Top News

A duty to protect

['Frankly Speaking with Frank Likely']
['Frankly Speaking with Frank Likely']

Frankly Speaking with Frank Likely

Just what are the duties of the state when a child is placed in the custody of the government? The answer may become better defined if a law suit filed in British Columbia is allowed to proceed.

Two young people, both with extensive criminal records, have filed claims against the Provincial Ministry of Children and family Development claiming their time in government care set them up for their lives of crime. They are claiming they were placed in unsafe houses with no established plans made for their protection and continuing well-being.

It is easy to respond to the news of this claim with the classic Flip Wilson line “The Devil made me do it” but I don't think the claim should be dismissed as just someone trying to get something out of the taxpayers. Governments do have a duty to protect those at-risk people put into their care.

A second part of the claimants’ case is that the government did nothing to help them once they had “aged out” of the system. This is apparently a problem with child welfare systems across the country. The resources are there until you reach that certain age and are then dropped from the system to fend for yourself. Indeed, there are anecdotal stories of children literally being thrown out of their foster homes when they hit that age and the support cheques were no longer coming into the foster family. In many jurisdictions there is an age gap between when child protection services end and one can apply for benefits as an adult, leaving vulnerable young people all the more vulnerable.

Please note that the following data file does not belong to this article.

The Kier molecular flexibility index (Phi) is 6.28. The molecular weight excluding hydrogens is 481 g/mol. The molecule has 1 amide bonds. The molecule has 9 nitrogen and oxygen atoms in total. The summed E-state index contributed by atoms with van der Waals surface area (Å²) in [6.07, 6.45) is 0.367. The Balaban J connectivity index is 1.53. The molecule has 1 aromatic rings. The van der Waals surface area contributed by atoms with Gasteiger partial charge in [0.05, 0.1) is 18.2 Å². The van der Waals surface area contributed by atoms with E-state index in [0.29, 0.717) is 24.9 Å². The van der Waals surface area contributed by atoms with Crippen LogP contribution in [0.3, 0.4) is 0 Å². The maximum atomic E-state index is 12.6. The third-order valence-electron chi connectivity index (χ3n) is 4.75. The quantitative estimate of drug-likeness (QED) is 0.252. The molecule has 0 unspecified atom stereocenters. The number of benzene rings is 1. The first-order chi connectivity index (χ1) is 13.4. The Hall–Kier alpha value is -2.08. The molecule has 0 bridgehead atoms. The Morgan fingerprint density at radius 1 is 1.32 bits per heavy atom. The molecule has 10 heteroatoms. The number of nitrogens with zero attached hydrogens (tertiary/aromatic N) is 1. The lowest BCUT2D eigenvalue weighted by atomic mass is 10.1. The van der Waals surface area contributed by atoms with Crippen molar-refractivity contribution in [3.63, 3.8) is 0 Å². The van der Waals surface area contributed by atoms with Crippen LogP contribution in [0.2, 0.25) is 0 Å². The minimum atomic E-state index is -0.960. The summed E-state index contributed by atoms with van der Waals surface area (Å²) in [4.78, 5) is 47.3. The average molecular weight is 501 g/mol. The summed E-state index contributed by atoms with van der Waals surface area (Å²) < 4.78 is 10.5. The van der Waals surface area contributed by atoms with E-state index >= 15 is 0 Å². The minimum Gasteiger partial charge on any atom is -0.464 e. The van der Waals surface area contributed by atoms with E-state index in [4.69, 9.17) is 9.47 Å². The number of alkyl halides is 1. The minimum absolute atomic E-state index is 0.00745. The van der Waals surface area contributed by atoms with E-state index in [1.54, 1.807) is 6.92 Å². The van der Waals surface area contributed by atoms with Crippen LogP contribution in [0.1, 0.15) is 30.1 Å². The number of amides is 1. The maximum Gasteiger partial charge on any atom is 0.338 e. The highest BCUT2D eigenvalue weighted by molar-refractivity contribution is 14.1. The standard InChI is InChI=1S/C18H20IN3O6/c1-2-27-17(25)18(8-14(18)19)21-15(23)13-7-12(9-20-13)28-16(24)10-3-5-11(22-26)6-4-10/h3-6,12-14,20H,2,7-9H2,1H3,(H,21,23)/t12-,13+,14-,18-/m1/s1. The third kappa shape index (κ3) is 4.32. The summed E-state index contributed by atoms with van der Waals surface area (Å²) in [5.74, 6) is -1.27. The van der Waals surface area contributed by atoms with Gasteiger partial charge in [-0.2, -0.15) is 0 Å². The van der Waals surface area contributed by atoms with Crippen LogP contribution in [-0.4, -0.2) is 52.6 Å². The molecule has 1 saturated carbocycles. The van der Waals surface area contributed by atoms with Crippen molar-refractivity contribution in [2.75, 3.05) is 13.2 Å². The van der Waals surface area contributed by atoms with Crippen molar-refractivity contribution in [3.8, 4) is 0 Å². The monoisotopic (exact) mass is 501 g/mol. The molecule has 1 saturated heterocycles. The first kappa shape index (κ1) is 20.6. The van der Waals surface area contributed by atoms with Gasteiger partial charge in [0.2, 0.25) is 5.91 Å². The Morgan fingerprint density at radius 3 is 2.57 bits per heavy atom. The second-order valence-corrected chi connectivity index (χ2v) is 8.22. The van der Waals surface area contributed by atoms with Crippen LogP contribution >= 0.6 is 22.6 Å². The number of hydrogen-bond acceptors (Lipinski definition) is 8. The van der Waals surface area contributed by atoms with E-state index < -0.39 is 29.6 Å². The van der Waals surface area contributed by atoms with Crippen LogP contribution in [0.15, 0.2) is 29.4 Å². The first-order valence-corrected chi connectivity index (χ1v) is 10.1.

I'm not sure these two claimants should be the poster children for the plight of those in foster care, but it is encouraging to see the issue will have to be addressed.

It's a case I'm sure all jurisdictions across the country will be watching with care.

Frank Likely is a retired Anglican minister who lives in Springhill.

Recent Stories